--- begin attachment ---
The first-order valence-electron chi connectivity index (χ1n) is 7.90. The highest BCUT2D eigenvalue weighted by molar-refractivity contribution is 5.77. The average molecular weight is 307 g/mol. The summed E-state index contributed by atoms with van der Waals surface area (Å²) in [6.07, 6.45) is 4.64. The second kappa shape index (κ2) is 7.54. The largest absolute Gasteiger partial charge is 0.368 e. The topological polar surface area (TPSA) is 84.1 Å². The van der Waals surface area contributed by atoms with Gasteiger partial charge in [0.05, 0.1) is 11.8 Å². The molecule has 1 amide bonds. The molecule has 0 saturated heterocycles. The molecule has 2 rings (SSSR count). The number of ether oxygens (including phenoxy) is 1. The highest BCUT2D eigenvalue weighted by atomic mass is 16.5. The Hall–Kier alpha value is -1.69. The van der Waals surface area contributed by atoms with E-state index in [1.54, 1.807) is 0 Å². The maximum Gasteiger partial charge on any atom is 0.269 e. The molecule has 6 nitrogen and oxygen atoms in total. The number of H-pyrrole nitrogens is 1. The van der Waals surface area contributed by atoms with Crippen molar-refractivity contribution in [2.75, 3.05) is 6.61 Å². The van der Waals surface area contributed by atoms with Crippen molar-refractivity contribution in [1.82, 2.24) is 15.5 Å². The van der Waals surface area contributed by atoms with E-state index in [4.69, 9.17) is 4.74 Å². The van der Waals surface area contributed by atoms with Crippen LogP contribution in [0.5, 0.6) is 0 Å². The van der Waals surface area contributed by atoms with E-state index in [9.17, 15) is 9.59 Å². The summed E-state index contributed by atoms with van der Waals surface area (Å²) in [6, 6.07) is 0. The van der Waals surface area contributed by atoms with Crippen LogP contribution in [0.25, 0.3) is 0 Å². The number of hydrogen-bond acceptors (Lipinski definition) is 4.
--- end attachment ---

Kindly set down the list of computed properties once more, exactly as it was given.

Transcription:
The first-order valence-electron chi connectivity index (χ1n) is 7.90. The highest BCUT2D eigenvalue weighted by molar-refractivity contribution is 5.77. The average molecular weight is 307 g/mol. The summed E-state index contributed by atoms with van der Waals surface area (Å²) in [6.07, 6.45) is 4.64. The second kappa shape index (κ2) is 7.54. The largest absolute Gasteiger partial charge is 0.368 e. The topological polar surface area (TPSA) is 84.1 Å². The van der Waals surface area contributed by atoms with Gasteiger partial charge in [0.05, 0.1) is 11.8 Å². The molecule has 1 amide bonds. The molecule has 0 saturated heterocycles. The molecule has 2 rings (SSSR count). The number of ether oxygens (including phenoxy) is 1. The highest BCUT2D eigenvalue weighted by atomic mass is 16.5. The Hall–Kier alpha value is -1.69. The van der Waals surface area contributed by atoms with E-state index in [1.54, 1.807) is 0 Å². The maximum Gasteiger partial charge on any atom is 0.269 e. The molecule has 6 nitrogen and oxygen atoms in total. The number of H-pyrrole nitrogens is 1. The van der Waals surface area contributed by atoms with Crippen molar-refractivity contribution in [2.75, 3.05) is 6.61 Å². The van der Waals surface area contributed by atoms with Crippen molar-refractivity contribution in [1.82, 2.24) is 15.5 Å². The van der Waals surface area contributed by atoms with E-state index in [4.69, 9.17) is 4.74 Å². The van der Waals surface area contributed by atoms with Crippen LogP contribution in [0.5, 0.6) is 0 Å². The van der Waals surface area contributed by atoms with E-state index in [9.17, 15) is 9.59 Å². The summed E-state index contributed by atoms with van der Waals surface area (Å²) in [6, 6.07) is 0. The van der Waals surface area contributed by atoms with Crippen LogP contribution in [0.25, 0.3) is 0 Å². The number of hydrogen-bond acceptors (Lipinski definition) is 4.